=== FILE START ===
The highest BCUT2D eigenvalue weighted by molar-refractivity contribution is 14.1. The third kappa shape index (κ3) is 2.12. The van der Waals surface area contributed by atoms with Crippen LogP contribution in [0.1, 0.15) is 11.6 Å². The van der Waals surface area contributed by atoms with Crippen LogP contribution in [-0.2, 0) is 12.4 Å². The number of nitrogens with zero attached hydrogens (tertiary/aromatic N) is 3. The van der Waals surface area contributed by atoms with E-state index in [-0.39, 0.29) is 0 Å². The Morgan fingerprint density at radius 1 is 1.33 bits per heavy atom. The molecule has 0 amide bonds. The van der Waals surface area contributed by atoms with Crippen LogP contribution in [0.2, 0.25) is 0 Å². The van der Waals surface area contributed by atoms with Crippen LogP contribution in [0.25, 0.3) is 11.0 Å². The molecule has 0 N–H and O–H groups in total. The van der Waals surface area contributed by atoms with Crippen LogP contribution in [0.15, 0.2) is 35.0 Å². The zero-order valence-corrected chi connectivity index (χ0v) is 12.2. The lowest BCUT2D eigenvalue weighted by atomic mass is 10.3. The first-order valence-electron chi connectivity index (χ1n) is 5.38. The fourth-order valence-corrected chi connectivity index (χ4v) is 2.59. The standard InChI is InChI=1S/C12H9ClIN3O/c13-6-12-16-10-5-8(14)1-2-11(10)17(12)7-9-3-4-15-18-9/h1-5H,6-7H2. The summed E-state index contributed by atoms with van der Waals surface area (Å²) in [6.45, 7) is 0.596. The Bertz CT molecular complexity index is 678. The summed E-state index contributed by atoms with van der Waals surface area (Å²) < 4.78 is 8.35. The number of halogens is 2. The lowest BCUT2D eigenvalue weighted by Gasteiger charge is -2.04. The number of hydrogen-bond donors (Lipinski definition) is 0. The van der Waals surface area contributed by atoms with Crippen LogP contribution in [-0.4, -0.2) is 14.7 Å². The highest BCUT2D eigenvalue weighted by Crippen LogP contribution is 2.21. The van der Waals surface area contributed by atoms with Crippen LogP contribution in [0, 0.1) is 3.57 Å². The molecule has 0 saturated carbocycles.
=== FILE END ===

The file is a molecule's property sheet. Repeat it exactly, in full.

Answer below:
The highest BCUT2D eigenvalue weighted by molar-refractivity contribution is 14.1. The third kappa shape index (κ3) is 2.12. The van der Waals surface area contributed by atoms with Crippen LogP contribution in [0.1, 0.15) is 11.6 Å². The van der Waals surface area contributed by atoms with Crippen LogP contribution in [-0.2, 0) is 12.4 Å². The number of nitrogens with zero attached hydrogens (tertiary/aromatic N) is 3. The van der Waals surface area contributed by atoms with E-state index in [-0.39, 0.29) is 0 Å². The Morgan fingerprint density at radius 1 is 1.33 bits per heavy atom. The molecule has 0 amide bonds. The van der Waals surface area contributed by atoms with Crippen LogP contribution in [0.2, 0.25) is 0 Å². The van der Waals surface area contributed by atoms with Crippen LogP contribution in [0.25, 0.3) is 11.0 Å². The molecule has 0 N–H and O–H groups in total. The van der Waals surface area contributed by atoms with Crippen LogP contribution in [0.15, 0.2) is 35.0 Å². The zero-order valence-corrected chi connectivity index (χ0v) is 12.2. The lowest BCUT2D eigenvalue weighted by atomic mass is 10.3. The first-order valence-electron chi connectivity index (χ1n) is 5.38. The fourth-order valence-corrected chi connectivity index (χ4v) is 2.59. The standard InChI is InChI=1S/C12H9ClIN3O/c13-6-12-16-10-5-8(14)1-2-11(10)17(12)7-9-3-4-15-18-9/h1-5H,6-7H2. The summed E-state index contributed by atoms with van der Waals surface area (Å²) in [6.45, 7) is 0.596. The Bertz CT molecular complexity index is 678. The summed E-state index contributed by atoms with van der Waals surface area (Å²) < 4.78 is 8.35. The number of halogens is 2. The lowest BCUT2D eigenvalue weighted by Gasteiger charge is -2.04. The number of hydrogen-bond donors (Lipinski definition) is 0. The van der Waals surface area contributed by atoms with Crippen LogP contribution in [-0.4, -0.2) is 14.7 Å². The highest BCUT2D eigenvalue weighted by Crippen LogP contribution is 2.21. The van der Waals surface area contributed by atoms with Crippen LogP contribution in [0, 0.1) is 3.57 Å². The molecule has 0 saturated carbocycles.